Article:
May was one of those crazy months where the weather never fully cooperated but I spent all my time outdoors anyway. It was a month of reflecting on how bookstagram changed my reading life and how I was over-consuming, buying too many books, and on social media more than I'd like to admit. So as everyone gears up for summer reading, I'll be taking this time to slow down and read less.
Inside Out & Back Again: I first learned about this book from the Diverse Book Club. Written in verse in the voice of ten year old Hà, this book tells the story of her life in Vietnam during the fall of Saigon and subsquently, her family's immigration experience in Alabama. I cried during so many parts because her story resonated with me and reminded me of my family's own refugee experience. What I enjoyed about this book was that the words were simple, yet I was able to stand in Hà's shoes and empathize. This is a children's book so a very quick but important read.
I now understand
when they make fun of my name,
yelling ha-ha-ha down the hall
when they ask if I eat dog meat,
barking and chewing and falling down laughing
when they wonder if I lived in the jungle with tigers,
growling and stalking on all fours.
The Summer List: I wrote a review over here but I can't tell you enough how good it is. It's tender, sweet and well, how should I put this? Let's just say shit gets real. It comes out on June 26th but you can preorder it here or put it on your library list. *Thank you Graydon House for the free review copy.
Circe: If you're a fan of greek mythology like I am, this one is for you. This also has to be one of my favorite sub-genres, a retelling from the perspective of the villain (e.g. Wicked). You may know Circe from The Odyssey in which Odysseus encounters her on a secluded island, but here you get to know her intimately. Madeline Miller's expert storytelling had me mesmerized all the way to the very end.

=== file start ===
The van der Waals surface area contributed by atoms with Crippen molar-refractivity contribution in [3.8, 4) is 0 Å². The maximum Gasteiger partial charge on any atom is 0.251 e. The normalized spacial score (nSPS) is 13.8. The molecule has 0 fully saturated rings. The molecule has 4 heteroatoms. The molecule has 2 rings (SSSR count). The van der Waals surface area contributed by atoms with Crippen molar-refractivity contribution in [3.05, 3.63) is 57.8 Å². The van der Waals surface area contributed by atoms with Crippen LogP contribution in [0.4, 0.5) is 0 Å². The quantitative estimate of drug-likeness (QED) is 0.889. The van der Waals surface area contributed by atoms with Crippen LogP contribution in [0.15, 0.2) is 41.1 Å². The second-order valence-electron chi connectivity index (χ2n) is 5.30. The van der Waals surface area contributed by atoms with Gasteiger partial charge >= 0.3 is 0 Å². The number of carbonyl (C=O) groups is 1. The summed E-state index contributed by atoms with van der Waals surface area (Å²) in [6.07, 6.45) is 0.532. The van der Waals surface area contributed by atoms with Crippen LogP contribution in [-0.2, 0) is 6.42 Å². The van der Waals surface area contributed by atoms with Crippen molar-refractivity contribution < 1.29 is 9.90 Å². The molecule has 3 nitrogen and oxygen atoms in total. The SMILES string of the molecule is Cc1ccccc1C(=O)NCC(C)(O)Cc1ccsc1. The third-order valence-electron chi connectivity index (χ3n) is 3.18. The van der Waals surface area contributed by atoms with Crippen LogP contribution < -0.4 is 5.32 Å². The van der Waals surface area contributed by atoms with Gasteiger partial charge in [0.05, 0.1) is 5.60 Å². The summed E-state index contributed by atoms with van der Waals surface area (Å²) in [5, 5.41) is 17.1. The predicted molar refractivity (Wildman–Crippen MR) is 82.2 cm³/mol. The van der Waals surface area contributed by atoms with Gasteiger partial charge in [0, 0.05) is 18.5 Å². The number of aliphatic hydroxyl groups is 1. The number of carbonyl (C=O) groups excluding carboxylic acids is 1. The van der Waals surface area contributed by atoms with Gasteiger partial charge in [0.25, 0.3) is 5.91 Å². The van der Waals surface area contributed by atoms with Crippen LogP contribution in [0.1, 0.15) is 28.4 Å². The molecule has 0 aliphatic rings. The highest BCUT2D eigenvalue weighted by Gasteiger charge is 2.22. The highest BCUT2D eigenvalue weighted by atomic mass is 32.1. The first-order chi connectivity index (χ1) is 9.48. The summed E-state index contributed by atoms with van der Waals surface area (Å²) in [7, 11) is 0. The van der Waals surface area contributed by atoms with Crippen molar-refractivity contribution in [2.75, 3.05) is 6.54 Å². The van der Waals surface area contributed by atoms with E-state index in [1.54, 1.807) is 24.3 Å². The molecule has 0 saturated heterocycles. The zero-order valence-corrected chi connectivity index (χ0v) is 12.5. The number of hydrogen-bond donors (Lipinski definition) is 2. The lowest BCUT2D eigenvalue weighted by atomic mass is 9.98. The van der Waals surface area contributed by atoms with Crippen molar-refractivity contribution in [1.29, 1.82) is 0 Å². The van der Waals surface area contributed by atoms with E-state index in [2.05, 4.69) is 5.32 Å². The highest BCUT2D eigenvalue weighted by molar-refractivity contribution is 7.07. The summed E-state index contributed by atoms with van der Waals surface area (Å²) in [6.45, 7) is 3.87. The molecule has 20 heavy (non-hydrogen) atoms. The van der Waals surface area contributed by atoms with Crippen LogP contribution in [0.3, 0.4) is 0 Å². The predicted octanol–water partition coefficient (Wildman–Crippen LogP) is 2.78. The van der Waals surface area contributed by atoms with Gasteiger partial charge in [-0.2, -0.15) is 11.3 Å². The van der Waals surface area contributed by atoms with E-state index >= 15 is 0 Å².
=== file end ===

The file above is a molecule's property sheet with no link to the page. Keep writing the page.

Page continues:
How to Walk Away: While quite predictable, there was something about this book that made me smile. It had such a satisfying full ending which made my heart ache with happiness and gratitude for the life I have. There's a full cast of characters, some very unlikeable (can we talk about that Chip guy?) and others will grow on you. A word of warning: although this book tackles a big issue it's done in a lighthearted way. Like me, you may be left wanting a lot more emotional depth. But because this is contemporary lit. it does what it came to do, and gets four stars in my book.
Pachinko: I've been waiting to read this book at the right time because I wanted to do it justice. It's a big one - think sweeping, epic, multigenerational drama if made into a television series would take 125 one hour episodes. With no commercials. The book details the life of an immigrant Korean family in Japan in the early 1900s all the way to the 1980s. My heart broke for Sunja, Isac, and Noa - those stories were stunning and filled with emotional complexities. But my interest dwindled a bit towards the end and I didn't feel a connection with the characters introduced later in the book. I would recommend this still- it's worth the 484 pages.